The exterior of St Mary's successfully blends elegant Perpendicular lines with rustic stone, partly fieldstone and partly a type of deep golden green sand known as carstone, which came from a nearby quarry known as The Butts.
The 12th century church sits close by the Manor House , in rolling Bedfordshire farmland. In 1407, Sir John Cockayne, Chief Baron of the Exchequer, purchased the estate of 1500 acres, which included the church. The Cockayne family line continued until 1745 with many gravestones (and brasses) in the church. The succession continued with the Cockayne-Custs until 1897 when the estate was sold.
Most important in the history of the church is the advent of the Hon and Revd Henry Cockayne Cust who succeeded in 1805. At this time the church was in a poor state of repair. It is said that . when Henry was taking the Christmas Service, snow was falling on his head. Henry began a major restoration of the church. He restored all the church roofs and rebuilt the south aisle. He reduced the size of the chancel and added a new, and spectacular east window with glass by Willement.
Henry was a great traveler. He visited Flanders and Brussels and saw magnificent woodwork for sale following Napoleon's sacking of churches and monasteries. He sent his agent to purchase selected furniture to install in the church. Most impressive is the woodwork from an Abbey in Oignes. This comprises sixteen large panels which show medallions of saints, These are sited in the chancel over rows of pews, with misericords. The woodwork is set on both sides of the chancel in collegiate style, as are the pews in the nave, also from Ognes. Other woodwork includes a fine altar rail from a church in Flanders showing four carvings of aspects of the Eucharist.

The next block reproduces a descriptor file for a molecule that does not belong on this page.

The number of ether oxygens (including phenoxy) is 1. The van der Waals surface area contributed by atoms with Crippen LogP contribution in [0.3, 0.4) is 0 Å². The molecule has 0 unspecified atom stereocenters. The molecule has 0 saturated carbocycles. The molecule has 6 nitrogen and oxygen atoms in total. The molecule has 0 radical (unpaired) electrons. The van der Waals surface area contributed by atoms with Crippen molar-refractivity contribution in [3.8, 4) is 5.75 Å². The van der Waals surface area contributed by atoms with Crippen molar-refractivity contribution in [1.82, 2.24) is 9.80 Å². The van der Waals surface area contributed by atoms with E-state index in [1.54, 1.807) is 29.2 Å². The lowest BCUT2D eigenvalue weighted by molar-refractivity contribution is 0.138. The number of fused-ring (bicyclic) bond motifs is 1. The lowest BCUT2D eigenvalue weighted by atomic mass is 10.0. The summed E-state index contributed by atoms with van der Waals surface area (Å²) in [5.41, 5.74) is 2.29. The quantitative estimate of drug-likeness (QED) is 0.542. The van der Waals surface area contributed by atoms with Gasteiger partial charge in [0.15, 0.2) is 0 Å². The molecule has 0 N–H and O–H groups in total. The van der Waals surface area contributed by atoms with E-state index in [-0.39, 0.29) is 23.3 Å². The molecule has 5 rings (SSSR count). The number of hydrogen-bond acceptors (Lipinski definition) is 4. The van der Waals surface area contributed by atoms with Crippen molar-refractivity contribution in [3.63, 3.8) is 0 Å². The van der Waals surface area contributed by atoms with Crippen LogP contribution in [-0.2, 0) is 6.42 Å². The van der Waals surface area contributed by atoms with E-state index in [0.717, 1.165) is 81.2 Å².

Nearly all the windows in the church are by Willement, including the fine west widow which depicts St Peter and the Keys of Heaven. In the north aisle is a 14th century stained glass window showing four saints from the northeast of England, The organ loft rail, recently restored. shows an array of medieval musical instruments.. Finally, the churchyard contains has a monument to WE Henley, the author of the poem 'Invictus', and whose daughter, buried here, was the inspiration for the name 'Wendy' in Barrie's story of Peter Pan.